There was something rather comforting about being tucked away in the warm, our hosts were boiling maple syrup on the stove to make maple taffy lollies, I sat and warmed my hands on a mug of cocoa and felt, well, not as sad as I thought I’d feel. I kept popping outside, to sit on a chair in the snowy field, to get my frosty fix of staring at the sky and feeling the bitter bite of cold air. After all, if you get a great reward like dancing lights in the sky shouldn’t you have to suffer a little first? I stared until my eyeballs got cold; every once in a while, I could see the clouds part; the stars twinkled and the more I stared, the more convinced I was that I could see… something. It felt like the sky sighing. Something moving and shifting and shimmering. And then disappearing again.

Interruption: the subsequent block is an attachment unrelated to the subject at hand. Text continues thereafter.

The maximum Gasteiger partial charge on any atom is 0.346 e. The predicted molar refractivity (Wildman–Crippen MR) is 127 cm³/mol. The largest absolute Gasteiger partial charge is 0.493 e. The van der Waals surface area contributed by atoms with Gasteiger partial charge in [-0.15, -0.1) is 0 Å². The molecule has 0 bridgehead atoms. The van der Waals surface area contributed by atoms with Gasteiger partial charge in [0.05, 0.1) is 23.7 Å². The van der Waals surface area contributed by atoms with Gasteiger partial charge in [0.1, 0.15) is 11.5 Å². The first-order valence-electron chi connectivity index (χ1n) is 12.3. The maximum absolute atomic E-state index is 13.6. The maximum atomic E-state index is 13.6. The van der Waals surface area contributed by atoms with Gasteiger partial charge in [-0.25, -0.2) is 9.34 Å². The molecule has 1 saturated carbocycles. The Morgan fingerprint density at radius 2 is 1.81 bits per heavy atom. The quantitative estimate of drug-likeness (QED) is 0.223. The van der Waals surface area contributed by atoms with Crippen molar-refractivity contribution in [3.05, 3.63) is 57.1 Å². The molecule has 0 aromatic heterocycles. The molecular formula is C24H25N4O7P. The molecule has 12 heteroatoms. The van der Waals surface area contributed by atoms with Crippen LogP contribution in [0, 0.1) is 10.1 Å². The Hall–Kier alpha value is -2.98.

Turns out I am terrible at drawing hearts

Turns out I am terrible at drawing hearts

Our hosts were phenomenal; born cheerleaders and optimists, we stayed out till past 1am, hoping that our diva would show. They made snacks and hot drinks and even entertained us shooting slow-mo light shots… but no northern lights. I just read this morning that according to NASA, the ‘Solar Maximum’ – the summit of the sun’s 11-year cycle of activity, which gives the best Northern Lights – has shifted from May to autumn. That means it’s not over yet between me and my quest to see those dancing lights. If there’s a yurt and a campfire, turns out I’m happy to keep on chasing…

I travelled as a guest of Tourism Yukon. My views are 100% my own.

Travel Yukon